interesting to see that the mac browsers are comparable in speed to the x86 platform. People keep complaining that browsing on the mac is so slow, but it seems that safari 2 will make it as fast or faster than anything out there. css, multi image, and tables tests are the 3 that really indicate the browser speed for the most part, and safari 2 will kick butt in those areas. (plus it was just a preview that was tested- good chance the final will be faster)

Also tiger will force developers even more to move away from quickdraw, which will mean more speed in old proggies
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post #31 of 72
Perceived browser speed has a lot to do with partial page display while the page is still being downloaded.

Those stats are encouraging... but only part of the picture. Even if safari displays the final downloaded page quickly, it won't seem quick unless the window is updated numerous times prior to the entire page being fully downloaded.

Can anybody report on this specifically?
post #32 of 72
Quote:
Originally posted by dacloo
I don't think resizing a Window will be any faster on a Powerbook equipped with 1.5 GB RAM. I think it's more CPU/GPU work for the computer, not RAM.

I just think resizing windows on MacOS is very slow, too slow. Moving Windows on the other hand goes very smooth.

I find both fine
post #33 of 72
Quote:
Originally posted by ibook911
All of this talk makes me incredibly anxious for Tiger. Please Apple, not much more waiting!

This is the same crap we went through before with Panther and Jaguar. The thing is if Apple doesn't completly (revamp/rewite/do a vodoo dance) on the FInder the speed issue will still be there, I have the latest Tiger seed and I so far don't see much in improvements in that area. Though everthing else is looking mighty nifty
When I looked up "Ninjas" in Thesaurus.com, it said "Ninja's can't be found" Well played Ninjas, well played.
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When I looked up "Ninjas" in Thesaurus.com, it said "Ninja's can't be found" Well played Ninjas, well played.
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post #34 of 72
Quote:
Originally posted by MacCrazy
I find both fine

What are you a masochist?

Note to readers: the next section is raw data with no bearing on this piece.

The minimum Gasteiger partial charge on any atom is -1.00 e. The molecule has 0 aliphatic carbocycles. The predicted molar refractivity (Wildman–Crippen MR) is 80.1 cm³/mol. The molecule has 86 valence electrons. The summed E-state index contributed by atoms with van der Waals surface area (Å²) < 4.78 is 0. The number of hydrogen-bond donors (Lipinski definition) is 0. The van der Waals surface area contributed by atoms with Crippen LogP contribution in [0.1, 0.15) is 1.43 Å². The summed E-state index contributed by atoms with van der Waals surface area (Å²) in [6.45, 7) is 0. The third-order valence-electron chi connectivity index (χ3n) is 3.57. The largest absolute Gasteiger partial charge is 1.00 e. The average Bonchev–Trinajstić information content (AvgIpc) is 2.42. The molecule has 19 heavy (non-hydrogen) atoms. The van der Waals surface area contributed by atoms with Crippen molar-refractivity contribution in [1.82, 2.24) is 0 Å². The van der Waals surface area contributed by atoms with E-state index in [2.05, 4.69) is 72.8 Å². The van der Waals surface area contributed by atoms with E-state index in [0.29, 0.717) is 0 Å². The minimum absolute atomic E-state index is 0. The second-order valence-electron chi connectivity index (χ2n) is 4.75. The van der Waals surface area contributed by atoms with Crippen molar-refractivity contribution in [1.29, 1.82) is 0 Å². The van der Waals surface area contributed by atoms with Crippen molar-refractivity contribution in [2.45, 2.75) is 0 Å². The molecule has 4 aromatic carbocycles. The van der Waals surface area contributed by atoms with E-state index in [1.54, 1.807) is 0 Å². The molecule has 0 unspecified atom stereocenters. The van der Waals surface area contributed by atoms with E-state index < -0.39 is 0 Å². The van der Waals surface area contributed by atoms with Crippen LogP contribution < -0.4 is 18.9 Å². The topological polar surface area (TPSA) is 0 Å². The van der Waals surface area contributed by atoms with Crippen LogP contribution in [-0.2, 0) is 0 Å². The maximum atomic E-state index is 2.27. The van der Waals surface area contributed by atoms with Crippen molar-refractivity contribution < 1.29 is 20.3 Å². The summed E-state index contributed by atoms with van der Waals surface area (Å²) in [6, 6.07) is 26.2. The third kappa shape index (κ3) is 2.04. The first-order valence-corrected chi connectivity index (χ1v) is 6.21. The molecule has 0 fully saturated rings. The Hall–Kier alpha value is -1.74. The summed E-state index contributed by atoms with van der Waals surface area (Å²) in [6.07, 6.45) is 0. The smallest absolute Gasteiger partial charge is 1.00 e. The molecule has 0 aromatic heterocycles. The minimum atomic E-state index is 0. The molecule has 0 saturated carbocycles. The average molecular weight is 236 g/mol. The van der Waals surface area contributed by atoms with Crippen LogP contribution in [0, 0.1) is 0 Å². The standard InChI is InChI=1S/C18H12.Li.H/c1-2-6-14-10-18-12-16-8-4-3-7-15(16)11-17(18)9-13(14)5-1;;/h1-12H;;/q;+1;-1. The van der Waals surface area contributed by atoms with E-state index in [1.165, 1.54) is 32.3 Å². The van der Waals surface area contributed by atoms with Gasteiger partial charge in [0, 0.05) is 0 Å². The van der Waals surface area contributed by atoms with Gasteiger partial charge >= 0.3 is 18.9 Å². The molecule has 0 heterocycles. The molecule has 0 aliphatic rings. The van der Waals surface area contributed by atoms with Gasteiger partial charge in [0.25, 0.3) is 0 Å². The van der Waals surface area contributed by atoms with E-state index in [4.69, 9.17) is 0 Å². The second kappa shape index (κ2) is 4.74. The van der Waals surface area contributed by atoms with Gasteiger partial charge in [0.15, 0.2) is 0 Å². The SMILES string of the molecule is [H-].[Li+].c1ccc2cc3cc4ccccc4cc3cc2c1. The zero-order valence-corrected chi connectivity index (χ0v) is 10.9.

When I looked up "Ninjas" in Thesaurus.com, it said "Ninja's can't be found" Well played Ninjas, well played.
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When I looked up "Ninjas" in Thesaurus.com, it said "Ninja's can't be found" Well played Ninjas, well played.
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post #35 of 72
Quote:
Originally posted by Relic
What are you a masochist?

Ok people i see your point resizing could be slightly faster. But on my machine it isn't a big problem. There's a bit of a lag but if you use column view (like I do) I very rarely change the size of my windows.
post #36 of 72
Thread Starter 
Quote:
Ok people i see your point resizing could be slightly faster

Slightly? MacOS is dog slow with wndow resizing. It needs to be 8-10 times faster I think. I worked a lot with Windows and BeOS, and fast window handling is important; usability goes a long way.
post #37 of 72
Quote:
Originally posted by Scott Finlayson
God... I hate going the sophmoric route, but...

hehehe... You said "Dirty Region"... heheh


Beat me to it.
post #38 of 72
As a member of the developer program, and running the current build of Tiger on my 17" powerbook, I can say that it feels substantially faster.

The only caveat to that is Mail.app. Granted, I imported 10k+ messages, but launching seems more pokey than the 10.3 version of mail.

Thanks. Will.
post #39 of 72
Quote:
Originally posted by UEArchitect
As a member of the developer program, and running the current build of Tiger on my 17" powerbook, I can say that it feels substantially faster.

The only caveat to that is Mail.app. Granted, I imported 10k+ messages, but launching seems more pokey than the 10.3 version of mail.

Thanks. Will.

thanks for that. however users like us have 128MB video ram!
post #40 of 72
I PERSONALLY TRIED TIGER MY SELF, AND LET ME TELL U THIS THAT OPERATING SYSTEM IS KICK ASS..

I NEVER SEEN ANY OPERATING SYSTEM LIKE THAT... I USED THE PRE RELEASED VERSION.

I CAN'T WAIT TO BUY THE COPY WHEN IT COMES OUT...

IT HAVE MANY FEATURES THAT U NEED TO USE IT , THAT CAN NOT BE DESCRIBED BY WORDS..

SPEED IS GREAT
LOOK IS GREAT
PRICE IS GREAT
SECURITY IS GREAT
FUNCTIONS GREAT